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THE War of the Axe had ended, serving the Xhosa nation a stunning defeat. And the British treachery had settled that war expectedly through characteristic British deceit.

The year was 1847, and the face of Xhosa defeat and victimhood, one Sandile, the senior Xhosa chief who had fought the British doggedly, as part of a stretch of wars that we now call Frontier Wars. British occupation, originally confined to the Cape, had kept rolling northwards, in the process coming into collision with African kingdoms which were themselves also expanding, only southwards in their case, towards the Cape.

The great Kei River stood in between, slowly graduating into a snaking boundary between the two diametrically different powers, both of them expansionary. Short of guns, the great Xhosa nation had heroically fought the gun-wielding British with simple axes, foolhardiness by any standard of war brave and heroic by the lore of African resistance and nationalism, the spirit that urge such resistances. It was not about how the Xhosas were armed, it was about how they took a brave stand in defence of their homeland.

British treachery

The war itself had broken out because the British had trampled on terms of an agreement that had ended an earlier war, a war fought 10 years previously. By invitation, Sandile had entered the camp of the British Rifle Brigade, thinking he had been invited to discuss settlement of his people’s grievances.

He was immediately seized and thrown into an airless structure which stood next to the powder magazine, a threat of fatal shooting hanging above him.

And because it was near a powder magazine, the dungeon was kept cold and airless.

Sandile stayed in, bowed but not broken. Worse punishment was administered, by way of a trip to Grahamstown where he was held as a caged spectacle to amuse curious settlers who craved to see the shape of a sample rebel Xhosa chief.

After his eventual release, Sandile never forgot this humiliation, and would always “harbour an abiding fear and suspicion of all things British”.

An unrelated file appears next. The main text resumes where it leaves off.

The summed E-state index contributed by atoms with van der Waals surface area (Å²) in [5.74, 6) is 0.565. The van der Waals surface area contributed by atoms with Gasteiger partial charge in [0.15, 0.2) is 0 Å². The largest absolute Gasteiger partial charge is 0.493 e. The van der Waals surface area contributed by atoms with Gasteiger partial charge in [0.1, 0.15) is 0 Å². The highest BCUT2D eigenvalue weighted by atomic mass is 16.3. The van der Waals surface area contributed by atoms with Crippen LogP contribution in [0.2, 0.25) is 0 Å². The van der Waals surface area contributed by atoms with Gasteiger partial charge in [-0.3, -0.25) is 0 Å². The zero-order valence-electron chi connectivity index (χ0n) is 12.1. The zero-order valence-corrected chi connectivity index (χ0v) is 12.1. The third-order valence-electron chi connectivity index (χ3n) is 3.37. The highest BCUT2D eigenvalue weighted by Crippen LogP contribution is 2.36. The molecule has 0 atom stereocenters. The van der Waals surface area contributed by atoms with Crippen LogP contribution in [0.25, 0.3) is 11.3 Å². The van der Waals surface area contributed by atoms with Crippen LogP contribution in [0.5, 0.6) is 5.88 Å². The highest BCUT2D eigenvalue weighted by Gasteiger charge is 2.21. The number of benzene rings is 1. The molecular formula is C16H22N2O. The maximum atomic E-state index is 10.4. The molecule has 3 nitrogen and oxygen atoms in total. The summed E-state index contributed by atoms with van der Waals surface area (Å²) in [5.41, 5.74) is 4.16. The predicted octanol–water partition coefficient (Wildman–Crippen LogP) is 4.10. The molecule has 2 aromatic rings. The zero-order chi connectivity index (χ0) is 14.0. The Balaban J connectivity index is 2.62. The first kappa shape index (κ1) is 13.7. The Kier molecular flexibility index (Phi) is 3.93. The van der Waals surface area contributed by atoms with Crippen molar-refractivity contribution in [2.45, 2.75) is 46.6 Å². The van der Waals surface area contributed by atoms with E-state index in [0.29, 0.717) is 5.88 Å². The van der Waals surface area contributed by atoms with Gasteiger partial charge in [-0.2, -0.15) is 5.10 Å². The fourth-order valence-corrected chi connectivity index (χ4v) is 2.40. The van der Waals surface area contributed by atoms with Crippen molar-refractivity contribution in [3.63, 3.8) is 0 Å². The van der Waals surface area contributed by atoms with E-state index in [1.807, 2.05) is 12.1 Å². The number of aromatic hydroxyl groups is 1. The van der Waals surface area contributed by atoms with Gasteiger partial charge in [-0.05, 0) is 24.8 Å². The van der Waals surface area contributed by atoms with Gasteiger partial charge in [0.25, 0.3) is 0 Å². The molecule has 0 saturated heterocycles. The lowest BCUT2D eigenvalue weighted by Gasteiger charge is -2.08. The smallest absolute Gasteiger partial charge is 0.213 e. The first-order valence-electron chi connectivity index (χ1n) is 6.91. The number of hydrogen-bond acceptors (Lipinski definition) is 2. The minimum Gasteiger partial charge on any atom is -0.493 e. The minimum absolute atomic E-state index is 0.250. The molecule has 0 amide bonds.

The Maqoma Harry did not like

The War of the Axes had ended, and a new Governor, Sir Harry Smith, the hero of Aliwal in India, had arrived to pacify another truculent subject nation, this time away from Asia, and on the southern tip of the African continent. Full of himself and with a dandified appearance, Sir Harry renamed himself Inkosi Inkulu, the Great Chief, to firmly declare he stood above all Xhosa chieftaincies, whose stature he dwindled inversely, until they became his “children”, married and bearded though they might have been.

The Victorian ethos infantilised the conquered African. And Sir Harry had this other odiously humiliating practice of lining up Xhosa Chiefs, and making them kiss his high-heeled imperial boots which rose up to meet his groin.

It was even rumoured he went to bed in them, this dandy of a Inkosi Inkulu. He hated Maqoma particularly. Elder brother to Sandile and thus the rightful king by the rule of primogeniture, Maqoma had lost chieftainship by some succession tangle, a loss that left him morose. But he had fought Harry Smith once, in the 1930s, and had humiliated him.

He was a daring general, a thinking king who would not be one and had slid into a habitual drunkard to escape his woes. Twice Sir Harry had harassed and humiliated Maqoma, the worst point being that day Sir Harry forced Maqoma’s neck down and, placing his gubernatorial boot on the chief’s neck, declared, “This is to teach you that I am come hither to show Xhosaland that I am chief and master here.”